Top customer reviews
There was a problem filtering reviews right now. Please try again later.
Many authors write in what I call a single style. We know exactly what we will get when we open a collection of, for example, Annie Proulx stories. But Doerr's are not that way at all. My favorite, because I love to laugh when I read, is "July Fourth," one of the shorter of these stories which are mostly long short stories. This is a story that is one of those read-alouders. It all started in Manhattan in the "uptight anglers' club" where "picking at platters of tempura and sipping vodka martinis" the American fishermen--if they really could honestly be called that--have challenged the Brits who belong to their own anglers' club to a contest to see which can catch the largest fish from each of the continents. We don't see much of the Brits, only the buffoons from America as they travel in style to various places in Europe, ending up in Lithuania, thinking it is Poland. This story came as a big surprise because the other stories are just not humorous, are much more serious.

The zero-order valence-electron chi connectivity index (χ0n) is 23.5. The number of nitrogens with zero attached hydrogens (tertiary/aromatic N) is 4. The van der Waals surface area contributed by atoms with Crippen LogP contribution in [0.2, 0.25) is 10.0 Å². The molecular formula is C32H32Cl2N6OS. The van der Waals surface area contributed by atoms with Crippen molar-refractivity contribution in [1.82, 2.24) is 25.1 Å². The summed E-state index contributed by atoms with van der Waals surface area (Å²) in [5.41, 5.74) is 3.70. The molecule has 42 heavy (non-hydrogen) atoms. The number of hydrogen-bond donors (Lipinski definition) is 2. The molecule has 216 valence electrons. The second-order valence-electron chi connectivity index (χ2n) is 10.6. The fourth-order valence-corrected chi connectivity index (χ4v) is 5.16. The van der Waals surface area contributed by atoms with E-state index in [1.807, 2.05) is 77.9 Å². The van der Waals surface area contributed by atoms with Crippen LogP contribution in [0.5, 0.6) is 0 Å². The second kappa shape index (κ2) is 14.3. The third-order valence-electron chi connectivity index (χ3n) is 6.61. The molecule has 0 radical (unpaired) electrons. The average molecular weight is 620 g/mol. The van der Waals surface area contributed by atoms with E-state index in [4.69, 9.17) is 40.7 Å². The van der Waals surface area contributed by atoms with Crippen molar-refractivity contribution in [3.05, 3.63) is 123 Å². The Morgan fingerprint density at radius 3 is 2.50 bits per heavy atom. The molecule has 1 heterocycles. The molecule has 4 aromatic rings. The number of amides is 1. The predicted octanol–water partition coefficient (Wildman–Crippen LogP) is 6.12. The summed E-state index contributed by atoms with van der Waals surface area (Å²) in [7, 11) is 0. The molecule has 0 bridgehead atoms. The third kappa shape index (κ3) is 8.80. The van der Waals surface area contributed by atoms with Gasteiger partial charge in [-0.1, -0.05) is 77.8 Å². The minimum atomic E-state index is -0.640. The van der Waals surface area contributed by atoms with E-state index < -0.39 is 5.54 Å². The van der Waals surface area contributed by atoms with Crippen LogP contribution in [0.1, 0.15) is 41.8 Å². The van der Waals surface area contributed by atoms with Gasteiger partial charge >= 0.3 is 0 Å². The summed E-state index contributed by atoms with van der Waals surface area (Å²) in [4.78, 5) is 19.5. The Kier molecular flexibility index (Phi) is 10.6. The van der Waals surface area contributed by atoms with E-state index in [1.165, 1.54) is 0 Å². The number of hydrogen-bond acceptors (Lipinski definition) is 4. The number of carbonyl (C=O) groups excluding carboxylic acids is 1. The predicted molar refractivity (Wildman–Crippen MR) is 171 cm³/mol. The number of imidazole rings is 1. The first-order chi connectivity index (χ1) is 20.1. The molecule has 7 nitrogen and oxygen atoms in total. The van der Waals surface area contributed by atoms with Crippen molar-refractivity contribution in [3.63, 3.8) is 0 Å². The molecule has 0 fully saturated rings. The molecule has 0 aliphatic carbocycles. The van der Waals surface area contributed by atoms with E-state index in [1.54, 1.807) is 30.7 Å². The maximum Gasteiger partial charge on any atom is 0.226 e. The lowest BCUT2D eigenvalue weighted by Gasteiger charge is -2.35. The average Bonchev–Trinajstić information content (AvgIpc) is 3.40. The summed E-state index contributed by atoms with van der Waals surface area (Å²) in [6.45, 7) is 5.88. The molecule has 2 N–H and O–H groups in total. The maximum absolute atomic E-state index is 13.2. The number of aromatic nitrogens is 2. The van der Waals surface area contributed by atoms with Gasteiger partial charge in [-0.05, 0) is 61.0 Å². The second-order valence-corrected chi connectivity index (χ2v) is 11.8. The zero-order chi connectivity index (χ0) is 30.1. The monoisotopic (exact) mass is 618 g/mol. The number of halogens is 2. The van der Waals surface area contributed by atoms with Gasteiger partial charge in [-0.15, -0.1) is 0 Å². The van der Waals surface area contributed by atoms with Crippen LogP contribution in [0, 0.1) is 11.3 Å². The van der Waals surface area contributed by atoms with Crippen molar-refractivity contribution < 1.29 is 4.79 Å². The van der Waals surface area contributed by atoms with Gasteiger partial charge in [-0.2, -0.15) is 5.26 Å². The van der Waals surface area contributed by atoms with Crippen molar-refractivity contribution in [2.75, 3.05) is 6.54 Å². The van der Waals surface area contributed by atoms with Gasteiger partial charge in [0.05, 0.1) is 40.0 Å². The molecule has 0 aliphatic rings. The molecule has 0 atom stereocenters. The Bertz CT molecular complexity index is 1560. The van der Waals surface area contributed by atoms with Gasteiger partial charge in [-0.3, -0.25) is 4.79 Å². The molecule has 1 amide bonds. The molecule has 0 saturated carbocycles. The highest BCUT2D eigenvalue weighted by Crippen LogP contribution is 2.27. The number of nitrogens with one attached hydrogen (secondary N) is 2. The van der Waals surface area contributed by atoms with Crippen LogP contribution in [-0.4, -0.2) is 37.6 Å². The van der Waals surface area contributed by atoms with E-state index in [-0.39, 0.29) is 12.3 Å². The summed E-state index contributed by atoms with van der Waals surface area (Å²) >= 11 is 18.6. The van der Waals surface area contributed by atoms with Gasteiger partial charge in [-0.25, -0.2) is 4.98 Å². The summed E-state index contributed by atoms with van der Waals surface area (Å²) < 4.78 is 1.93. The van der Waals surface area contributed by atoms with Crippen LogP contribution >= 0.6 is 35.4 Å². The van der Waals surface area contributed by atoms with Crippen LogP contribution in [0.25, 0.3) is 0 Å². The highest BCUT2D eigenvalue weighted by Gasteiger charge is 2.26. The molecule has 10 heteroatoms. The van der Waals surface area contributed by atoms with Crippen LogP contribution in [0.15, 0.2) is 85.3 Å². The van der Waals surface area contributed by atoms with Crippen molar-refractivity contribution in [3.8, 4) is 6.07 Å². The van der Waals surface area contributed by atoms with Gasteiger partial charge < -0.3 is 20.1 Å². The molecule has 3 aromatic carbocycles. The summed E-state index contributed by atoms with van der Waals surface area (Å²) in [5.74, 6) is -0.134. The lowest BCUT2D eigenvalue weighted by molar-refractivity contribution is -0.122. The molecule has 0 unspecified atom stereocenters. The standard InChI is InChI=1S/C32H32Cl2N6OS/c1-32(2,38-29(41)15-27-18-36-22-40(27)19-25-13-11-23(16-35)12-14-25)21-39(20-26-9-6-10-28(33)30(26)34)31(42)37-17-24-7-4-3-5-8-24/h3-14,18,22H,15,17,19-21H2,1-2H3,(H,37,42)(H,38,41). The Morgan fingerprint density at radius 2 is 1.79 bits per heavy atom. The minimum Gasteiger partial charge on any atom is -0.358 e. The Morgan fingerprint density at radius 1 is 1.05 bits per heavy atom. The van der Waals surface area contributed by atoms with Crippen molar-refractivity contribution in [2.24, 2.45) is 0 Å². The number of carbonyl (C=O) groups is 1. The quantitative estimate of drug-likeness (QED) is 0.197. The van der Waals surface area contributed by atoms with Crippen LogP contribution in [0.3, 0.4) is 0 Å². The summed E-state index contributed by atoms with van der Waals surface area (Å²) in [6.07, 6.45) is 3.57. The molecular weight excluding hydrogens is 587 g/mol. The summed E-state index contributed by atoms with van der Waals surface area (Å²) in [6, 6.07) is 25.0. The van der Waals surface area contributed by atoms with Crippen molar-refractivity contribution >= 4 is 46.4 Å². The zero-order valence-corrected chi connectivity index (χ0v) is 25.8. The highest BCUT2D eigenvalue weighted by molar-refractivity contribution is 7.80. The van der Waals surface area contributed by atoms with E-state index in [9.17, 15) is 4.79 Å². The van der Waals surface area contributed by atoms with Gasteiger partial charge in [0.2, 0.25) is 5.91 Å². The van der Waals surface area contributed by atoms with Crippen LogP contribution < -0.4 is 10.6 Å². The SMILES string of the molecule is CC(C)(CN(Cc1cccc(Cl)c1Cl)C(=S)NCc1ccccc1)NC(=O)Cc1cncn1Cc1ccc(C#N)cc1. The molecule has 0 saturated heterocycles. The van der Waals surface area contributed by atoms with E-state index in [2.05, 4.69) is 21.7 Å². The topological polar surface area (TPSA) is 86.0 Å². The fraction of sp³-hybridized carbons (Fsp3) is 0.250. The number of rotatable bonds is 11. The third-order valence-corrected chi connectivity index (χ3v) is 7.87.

Several of the stories take place in various parts of Africa including the opening on, "The Shell Collector" who lives on an island off the coast of Kenya. He is a retired, blind college professor who never is given a name. In fact there are several stories in this collection in which central characters are not named including the second one, "The Hunter's Wife" in which the central character, the Montana-born hunter marries a woman much younger than him under some rather unusual circumstances. And the story opens as he is about to leave Montana for the first time in his life--he is in his fifties--and is flying to Chicago where he will see his wife after an absence of twenty years.